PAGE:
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Photoshop Elements 9 –The Missing Manual

There were a few things that went through my mind when I held the Elements 9 box in my hand;

  • Why would I want to use it if I already had Photoshop CS5 on the computer?
  • Isn’t Elements just Photoshop with bits taken out?
  • If I know Photoshop then I’ll know Elements.
  • Elements is a toy.

For suggesting all of the above I invite all Elements users to slap my wrist! Elements is a powerful tool that once I got up and running began to realise that although it shares many of Photoshop’s features it would be wrong to call it ‘Photoshop’s little brother’.

I Know Photoshop, So I Know Elements?

So it was with some relief that Photoshop Elements 9 – The Missing Manual by Barbara Brundage fell onto the desk. What’s difficult though is to review it. Why? Well simply put, this book slots very nicely into the Missing Manual series and so neither stands out, nor disappoints.

For those not familiar with the series, The Missing Manual aims to be ‘The book that should have been in the box’ and I’m yet to find one that doesn’t fulfil this promise. I’ve recently been Tweeting and Facebooking about the series and it seems that it is quite often the one most tutors refer their pupils too.

The book itself is pretty hefty, testament once again to the power of Elements, and covers every aspect of the software, from opening an image to saving with all the tweaks, layers and effects along the way.

Barbara’s writing is clear, concise and logical and assumes no prior knowledge. Great if you’re new to digital imaging but equally as good if you’ve had previous experience as this is not a linear learning tool, it’s a reference book that one can dip into for information.

More:  Rebuilding From (Practically) Nothing

Less a Review, More a Love-In

This all sounds like I love the book, and well, yes I do, but that doesn’t mean there’s not a couple of irritations. Firstly the cover, I understand that its part of a series and that they all look the same, and yes, its a manual so why should it be exciting and sparkling? But why not? You shouldn’t judge a book by it’s cover they say and you really shouldn’t in this case.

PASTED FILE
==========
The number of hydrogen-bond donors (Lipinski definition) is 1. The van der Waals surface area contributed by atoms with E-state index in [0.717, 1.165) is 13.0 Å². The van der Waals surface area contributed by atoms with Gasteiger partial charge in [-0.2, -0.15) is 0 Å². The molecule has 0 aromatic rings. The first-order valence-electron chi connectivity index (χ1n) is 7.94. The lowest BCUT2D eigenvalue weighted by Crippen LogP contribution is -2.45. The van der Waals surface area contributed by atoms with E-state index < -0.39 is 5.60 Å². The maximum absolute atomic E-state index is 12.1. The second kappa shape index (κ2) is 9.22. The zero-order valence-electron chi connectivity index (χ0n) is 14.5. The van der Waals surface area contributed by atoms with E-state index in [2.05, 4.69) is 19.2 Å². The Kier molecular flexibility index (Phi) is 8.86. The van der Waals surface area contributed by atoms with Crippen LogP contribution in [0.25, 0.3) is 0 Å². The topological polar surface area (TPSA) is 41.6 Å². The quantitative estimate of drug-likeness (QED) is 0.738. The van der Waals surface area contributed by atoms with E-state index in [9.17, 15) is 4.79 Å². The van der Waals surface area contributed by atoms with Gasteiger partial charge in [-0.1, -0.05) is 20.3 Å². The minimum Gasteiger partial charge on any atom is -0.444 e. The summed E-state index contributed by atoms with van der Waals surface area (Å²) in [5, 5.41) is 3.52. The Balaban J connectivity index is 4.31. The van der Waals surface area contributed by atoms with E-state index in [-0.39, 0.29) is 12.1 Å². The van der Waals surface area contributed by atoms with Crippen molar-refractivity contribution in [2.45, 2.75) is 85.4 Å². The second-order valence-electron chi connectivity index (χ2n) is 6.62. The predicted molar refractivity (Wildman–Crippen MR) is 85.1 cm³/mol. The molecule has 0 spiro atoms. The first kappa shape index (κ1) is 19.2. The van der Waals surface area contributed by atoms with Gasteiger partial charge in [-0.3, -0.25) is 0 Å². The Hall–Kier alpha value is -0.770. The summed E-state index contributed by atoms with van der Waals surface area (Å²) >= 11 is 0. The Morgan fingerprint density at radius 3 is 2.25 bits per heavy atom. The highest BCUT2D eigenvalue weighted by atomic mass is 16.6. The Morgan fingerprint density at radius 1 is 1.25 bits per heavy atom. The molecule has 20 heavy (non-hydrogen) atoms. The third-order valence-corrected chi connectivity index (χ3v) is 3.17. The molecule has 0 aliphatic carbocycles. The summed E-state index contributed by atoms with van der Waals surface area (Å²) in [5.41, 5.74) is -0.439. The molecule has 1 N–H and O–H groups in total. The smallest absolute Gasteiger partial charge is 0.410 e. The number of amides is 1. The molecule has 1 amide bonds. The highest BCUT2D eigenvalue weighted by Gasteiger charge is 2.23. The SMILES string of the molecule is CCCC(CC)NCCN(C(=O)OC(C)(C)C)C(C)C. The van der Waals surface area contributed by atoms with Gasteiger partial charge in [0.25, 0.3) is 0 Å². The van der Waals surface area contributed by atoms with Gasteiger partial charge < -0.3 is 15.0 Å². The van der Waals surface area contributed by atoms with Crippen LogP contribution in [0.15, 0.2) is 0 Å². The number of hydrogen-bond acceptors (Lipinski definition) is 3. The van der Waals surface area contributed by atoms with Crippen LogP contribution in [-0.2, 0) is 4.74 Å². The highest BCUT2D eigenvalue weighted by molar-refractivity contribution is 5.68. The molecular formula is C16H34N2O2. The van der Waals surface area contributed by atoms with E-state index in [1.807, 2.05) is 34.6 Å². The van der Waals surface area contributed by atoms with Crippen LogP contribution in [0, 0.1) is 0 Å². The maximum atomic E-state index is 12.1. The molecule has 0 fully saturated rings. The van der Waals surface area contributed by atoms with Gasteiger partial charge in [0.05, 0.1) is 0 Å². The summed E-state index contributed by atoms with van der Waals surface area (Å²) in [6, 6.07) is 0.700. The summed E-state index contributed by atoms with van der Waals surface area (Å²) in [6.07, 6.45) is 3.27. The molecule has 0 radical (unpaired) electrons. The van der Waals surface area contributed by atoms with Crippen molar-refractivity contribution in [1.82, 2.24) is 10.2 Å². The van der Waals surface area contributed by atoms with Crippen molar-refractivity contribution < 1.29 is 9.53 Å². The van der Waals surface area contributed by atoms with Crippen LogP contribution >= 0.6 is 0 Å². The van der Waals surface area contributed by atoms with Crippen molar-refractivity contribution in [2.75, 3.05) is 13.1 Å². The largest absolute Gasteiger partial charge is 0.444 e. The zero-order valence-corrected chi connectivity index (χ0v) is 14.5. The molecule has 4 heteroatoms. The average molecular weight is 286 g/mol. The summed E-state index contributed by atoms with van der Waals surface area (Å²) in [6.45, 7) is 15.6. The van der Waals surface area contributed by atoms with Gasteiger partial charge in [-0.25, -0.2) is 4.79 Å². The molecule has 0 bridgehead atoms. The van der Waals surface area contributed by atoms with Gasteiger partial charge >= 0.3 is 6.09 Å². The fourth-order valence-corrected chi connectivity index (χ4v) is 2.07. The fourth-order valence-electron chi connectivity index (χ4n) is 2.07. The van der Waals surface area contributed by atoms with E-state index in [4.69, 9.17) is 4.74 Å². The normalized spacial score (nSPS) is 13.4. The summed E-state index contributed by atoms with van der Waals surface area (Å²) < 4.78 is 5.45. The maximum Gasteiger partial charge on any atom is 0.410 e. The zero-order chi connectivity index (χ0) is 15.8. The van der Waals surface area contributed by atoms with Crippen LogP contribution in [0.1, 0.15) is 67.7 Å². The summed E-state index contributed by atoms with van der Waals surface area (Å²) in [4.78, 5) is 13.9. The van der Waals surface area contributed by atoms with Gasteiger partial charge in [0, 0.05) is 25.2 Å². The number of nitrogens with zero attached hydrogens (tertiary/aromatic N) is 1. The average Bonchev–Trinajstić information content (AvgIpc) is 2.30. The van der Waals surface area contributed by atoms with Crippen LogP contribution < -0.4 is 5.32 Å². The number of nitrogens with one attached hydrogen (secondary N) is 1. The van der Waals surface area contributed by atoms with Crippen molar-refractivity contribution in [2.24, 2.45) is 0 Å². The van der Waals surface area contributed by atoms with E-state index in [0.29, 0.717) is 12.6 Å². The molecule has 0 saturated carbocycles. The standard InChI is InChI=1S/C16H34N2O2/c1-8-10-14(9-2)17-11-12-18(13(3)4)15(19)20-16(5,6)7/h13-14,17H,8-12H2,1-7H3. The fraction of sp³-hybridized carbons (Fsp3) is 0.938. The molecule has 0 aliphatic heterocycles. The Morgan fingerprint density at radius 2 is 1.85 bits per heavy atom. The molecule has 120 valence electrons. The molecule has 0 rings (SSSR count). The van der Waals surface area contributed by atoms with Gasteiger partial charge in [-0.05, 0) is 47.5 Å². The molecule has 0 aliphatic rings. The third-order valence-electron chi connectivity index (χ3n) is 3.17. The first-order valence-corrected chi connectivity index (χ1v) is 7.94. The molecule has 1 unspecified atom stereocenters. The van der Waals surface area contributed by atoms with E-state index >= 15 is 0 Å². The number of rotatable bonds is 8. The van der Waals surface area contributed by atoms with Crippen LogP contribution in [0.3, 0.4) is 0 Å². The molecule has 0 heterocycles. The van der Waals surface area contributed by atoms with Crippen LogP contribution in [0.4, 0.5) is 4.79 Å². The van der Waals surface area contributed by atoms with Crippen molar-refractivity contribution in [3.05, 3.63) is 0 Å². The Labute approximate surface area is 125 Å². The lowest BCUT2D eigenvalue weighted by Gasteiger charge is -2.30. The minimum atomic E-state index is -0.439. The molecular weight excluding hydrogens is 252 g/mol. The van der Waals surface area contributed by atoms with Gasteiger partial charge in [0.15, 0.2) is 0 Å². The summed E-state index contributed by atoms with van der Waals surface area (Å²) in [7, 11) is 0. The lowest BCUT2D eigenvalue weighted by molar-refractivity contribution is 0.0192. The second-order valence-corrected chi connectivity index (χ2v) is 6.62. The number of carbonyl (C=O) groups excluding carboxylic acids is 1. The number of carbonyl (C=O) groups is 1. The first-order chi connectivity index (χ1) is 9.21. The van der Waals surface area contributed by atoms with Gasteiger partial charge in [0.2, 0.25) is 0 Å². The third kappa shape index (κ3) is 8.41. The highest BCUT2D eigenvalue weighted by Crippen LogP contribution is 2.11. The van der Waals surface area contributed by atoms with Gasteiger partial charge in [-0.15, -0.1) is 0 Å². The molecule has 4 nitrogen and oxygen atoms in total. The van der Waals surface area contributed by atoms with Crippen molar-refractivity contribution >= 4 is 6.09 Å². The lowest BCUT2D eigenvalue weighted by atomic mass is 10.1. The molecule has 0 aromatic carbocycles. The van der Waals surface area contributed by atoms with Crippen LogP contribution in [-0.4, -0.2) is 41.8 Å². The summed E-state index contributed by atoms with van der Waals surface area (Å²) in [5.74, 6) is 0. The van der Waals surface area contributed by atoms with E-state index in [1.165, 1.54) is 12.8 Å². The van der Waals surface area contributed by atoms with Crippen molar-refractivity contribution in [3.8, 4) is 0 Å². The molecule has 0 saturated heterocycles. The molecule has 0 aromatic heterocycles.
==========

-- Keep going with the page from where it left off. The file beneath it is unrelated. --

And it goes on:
The cover price is £34.50, and that’s comparable to other similar books. You may have purchased Elements as a more affordable option to Photoshop and weren’t expecting to have to then buy a manual to get you going, so this could be quite a shock but shop around and don’t compromise, this is the book you need.

Finally, my main grievance. Barbara suggests that for more information on restoring Photos you may want to check out Katrin Eisman’s books or a book by Matt Kloskowski. However, as good as these are we know that the very best place to learn restoration with Elements 9 is in the company of our very own Janine Smith on Lynda.com!


About Eric Renno (418 Articles)
Eric’s background in video editing with Adobe Premier led to his interest, and then obsession, with Photoshop. Starting TipSquirrel.com as a hobby he is proud to have gathered together and be a part of The Photoshop Nuts. Known as only “TipSquirrel” for two years, Eric ‘went public’ when he was a finalist in The Next Adobe Photoshop Evangelist competition. He’s also been a finalist in Deke’s Techniques Photoshop Challenge. While still taking on some freelance work, Eric has recently become a Lecturer at Peterborough’s Media and Journalism Centre where he enjoys sharing his knowledge as well as learning new skills. This realisation that he loves to teach has made Eric look at altering his career path.

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